South Queensferry is located on the southern shore of the Firth of Forth, between the iconic Forth Bridges.
Walk through the town or visit one of the cafés and restaurants which line the cobbled main street or browse the many small shops.
It is perhaps the best place to spend some time and view the Three Bridges.
There is also an excellent viewing area and car park at The Forth Replacement Crossing, Contact & Education Centre.
You can learn about the history of the village, and the building of the bridges at Queensferry Museum. South Queensferry was once the main point to board ferries over to Fife and is still a port today, although the boats are now destined for the islands of the Forth. Take a boat tour to travel under the Forth Bridge and explore the wildlife and history of the islands of the Forth Estuary.
The town is also a great place to start a coastal walk by joining the John Muir Way and following it through Dalmeny Estate and towards Cramond village to the East, which is on the boundary of Edinburgh city.
The picturesque village of North Queensferry is located on the northern shore of the Firth of Forth, between the iconic Forth Bridge, which is a UNESCO World Heritage Site, and the Forth Road Bridge.
North Queensferry is on the southern end of the popular Fife Coastal Path which is one of Scotland’s Great Trails and a signed long distance route between Kincardine and St Andrews.
The pier at North Queensferry is home to Queensferry Light Tower, the smallest one in the world of its kind that is still in use. Head to the pier to take a look and find out about its fascinating history. Until the opening of the Forth Road Bridge in 1964, the pier was the main port for ferries crossing the Forth.
These days, boats set off from North Queensferry to tour the bridges, wildlife, and the islands of the Forth.
Deep Sea World at North Queensferry.
Located beneath the world-famous Forth Rail Bridge, Deep Sea World is Scotland’s national aquarium.
With more than 40 naturally-themed displays home to over 2,000 creatures – ranging from seahorses and stingrays to seals and sharks – the award-winning aquarium provides an incredible voyage of discovery through the planet’s rivers, lakes and oceans.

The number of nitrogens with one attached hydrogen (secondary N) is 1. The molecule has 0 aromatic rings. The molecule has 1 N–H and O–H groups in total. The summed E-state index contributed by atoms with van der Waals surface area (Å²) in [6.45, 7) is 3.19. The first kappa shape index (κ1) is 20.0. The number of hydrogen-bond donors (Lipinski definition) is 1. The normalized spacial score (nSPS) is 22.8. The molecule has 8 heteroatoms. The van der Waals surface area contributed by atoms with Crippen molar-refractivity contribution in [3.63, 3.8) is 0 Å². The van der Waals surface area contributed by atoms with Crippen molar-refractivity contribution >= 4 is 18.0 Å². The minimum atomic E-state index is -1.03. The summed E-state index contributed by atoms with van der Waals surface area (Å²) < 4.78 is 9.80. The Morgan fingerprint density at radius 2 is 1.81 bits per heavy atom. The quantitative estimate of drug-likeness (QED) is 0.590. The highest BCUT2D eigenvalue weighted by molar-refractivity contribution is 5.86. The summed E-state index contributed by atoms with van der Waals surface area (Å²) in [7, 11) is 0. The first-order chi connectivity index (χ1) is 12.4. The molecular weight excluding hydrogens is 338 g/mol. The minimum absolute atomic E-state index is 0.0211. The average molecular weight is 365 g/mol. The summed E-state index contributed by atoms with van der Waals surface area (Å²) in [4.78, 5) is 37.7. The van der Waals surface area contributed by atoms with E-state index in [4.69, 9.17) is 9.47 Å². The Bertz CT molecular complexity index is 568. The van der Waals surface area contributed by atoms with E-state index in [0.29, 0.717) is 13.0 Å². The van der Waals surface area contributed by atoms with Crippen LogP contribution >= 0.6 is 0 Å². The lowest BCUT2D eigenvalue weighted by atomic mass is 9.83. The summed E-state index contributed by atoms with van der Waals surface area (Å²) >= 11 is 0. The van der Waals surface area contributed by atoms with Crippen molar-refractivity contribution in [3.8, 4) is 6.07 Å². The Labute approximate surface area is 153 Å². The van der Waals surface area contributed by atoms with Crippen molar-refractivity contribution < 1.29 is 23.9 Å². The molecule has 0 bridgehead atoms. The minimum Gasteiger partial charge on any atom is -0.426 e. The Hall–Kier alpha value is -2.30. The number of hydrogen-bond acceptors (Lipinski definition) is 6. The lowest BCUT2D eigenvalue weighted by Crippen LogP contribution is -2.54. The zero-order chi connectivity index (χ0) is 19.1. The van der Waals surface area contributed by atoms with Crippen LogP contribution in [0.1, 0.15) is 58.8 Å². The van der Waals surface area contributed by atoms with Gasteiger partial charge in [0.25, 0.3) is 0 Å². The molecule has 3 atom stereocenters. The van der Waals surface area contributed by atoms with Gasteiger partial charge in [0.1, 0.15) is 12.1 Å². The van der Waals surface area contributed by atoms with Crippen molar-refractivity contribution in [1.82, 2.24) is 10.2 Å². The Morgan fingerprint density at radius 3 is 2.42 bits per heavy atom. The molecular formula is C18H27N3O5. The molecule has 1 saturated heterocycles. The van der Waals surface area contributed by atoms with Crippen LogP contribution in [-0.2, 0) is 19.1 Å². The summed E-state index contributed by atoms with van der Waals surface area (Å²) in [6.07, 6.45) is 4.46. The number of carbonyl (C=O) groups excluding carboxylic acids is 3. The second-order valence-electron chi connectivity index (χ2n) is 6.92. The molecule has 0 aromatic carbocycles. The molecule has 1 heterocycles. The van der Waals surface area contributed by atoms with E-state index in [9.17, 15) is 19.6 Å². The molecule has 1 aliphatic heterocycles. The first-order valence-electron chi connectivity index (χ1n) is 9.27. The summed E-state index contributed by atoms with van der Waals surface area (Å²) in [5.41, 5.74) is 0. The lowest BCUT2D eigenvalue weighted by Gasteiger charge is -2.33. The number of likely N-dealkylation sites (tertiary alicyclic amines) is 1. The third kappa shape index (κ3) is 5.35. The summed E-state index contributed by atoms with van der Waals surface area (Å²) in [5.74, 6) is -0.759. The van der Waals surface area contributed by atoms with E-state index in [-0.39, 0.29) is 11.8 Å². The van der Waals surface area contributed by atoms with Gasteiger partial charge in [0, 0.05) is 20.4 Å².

The incredible 4.5 million litre Underwater Safari is home to one of Europe’s largest collections of sharks – including 3m long sand tiger sharks – as well as hundreds of other fascinating marine life like rays, wrasse and mackerel.
Don’t miss the outdoor seal sanctuary – home to a resident family of adorable common seals!
Other displays feature everything from mudskippers and piranhas to lionfish and moray eels. Be sure to catch the daily dive and feeding shows and watch the divers as they feed the sharks in the underwater tunnel.
Plus SPAN: The Tale of Three Bridges: Created especially for Deep Sea World by the Fife Cultural Trust this is a fascinating day out for the whole family. Discover all about the brilliant and brave pioneers who created three iconic Forth crossings, build your own bridge, play giant snakes and ladders and don’t miss the electronic model railway bridge! Free entry as part of your Deep Sea World visit!
Hopetoun is a place of outstanding natural beauty, which has Scotland’s finest stately home at its heart. Situated on the outskirts of Edinburgh, Hopetoun is a welcoming and thriving 6,500 acre community with a great deal to offer for living, leisure, entertainment and business all the year round. Hopetoun’s farming enterprise also produces Estate reared beef, lamb and poultry plus wild game sold directly through Hopetoun Farm Shop located on the Estate.